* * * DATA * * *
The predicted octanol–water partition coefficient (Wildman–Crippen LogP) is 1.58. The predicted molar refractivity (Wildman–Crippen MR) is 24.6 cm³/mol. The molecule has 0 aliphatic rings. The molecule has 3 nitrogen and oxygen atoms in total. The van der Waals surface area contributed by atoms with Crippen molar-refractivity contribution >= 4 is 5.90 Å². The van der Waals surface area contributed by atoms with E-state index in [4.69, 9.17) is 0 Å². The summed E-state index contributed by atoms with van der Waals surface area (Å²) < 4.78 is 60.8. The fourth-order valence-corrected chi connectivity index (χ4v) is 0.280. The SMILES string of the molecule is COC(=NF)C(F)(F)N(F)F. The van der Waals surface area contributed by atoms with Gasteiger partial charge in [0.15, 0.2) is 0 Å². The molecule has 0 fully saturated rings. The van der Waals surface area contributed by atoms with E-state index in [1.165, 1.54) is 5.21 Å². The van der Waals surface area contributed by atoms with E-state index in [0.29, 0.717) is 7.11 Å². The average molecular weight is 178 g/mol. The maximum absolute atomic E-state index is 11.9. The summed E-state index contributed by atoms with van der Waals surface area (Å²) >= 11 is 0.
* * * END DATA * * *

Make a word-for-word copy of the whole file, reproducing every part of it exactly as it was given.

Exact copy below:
The predicted octanol–water partition coefficient (Wildman–Crippen LogP) is 1.58. The predicted molar refractivity (Wildman–Crippen MR) is 24.6 cm³/mol. The molecule has 0 aliphatic rings. The molecule has 3 nitrogen and oxygen atoms in total. The van der Waals surface area contributed by atoms with Crippen molar-refractivity contribution >= 4 is 5.90 Å². The van der Waals surface area contributed by atoms with E-state index in [4.69, 9.17) is 0 Å². The summed E-state index contributed by atoms with van der Waals surface area (Å²) < 4.78 is 60.8. The fourth-order valence-corrected chi connectivity index (χ4v) is 0.280. The SMILES string of the molecule is COC(=NF)C(F)(F)N(F)F. The van der Waals surface area contributed by atoms with Gasteiger partial charge in [0.15, 0.2) is 0 Å². The molecule has 0 fully saturated rings. The van der Waals surface area contributed by atoms with E-state index in [1.165, 1.54) is 5.21 Å². The van der Waals surface area contributed by atoms with E-state index in [0.29, 0.717) is 7.11 Å². The average molecular weight is 178 g/mol. The maximum absolute atomic E-state index is 11.9. The summed E-state index contributed by atoms with van der Waals surface area (Å²) >= 11 is 0.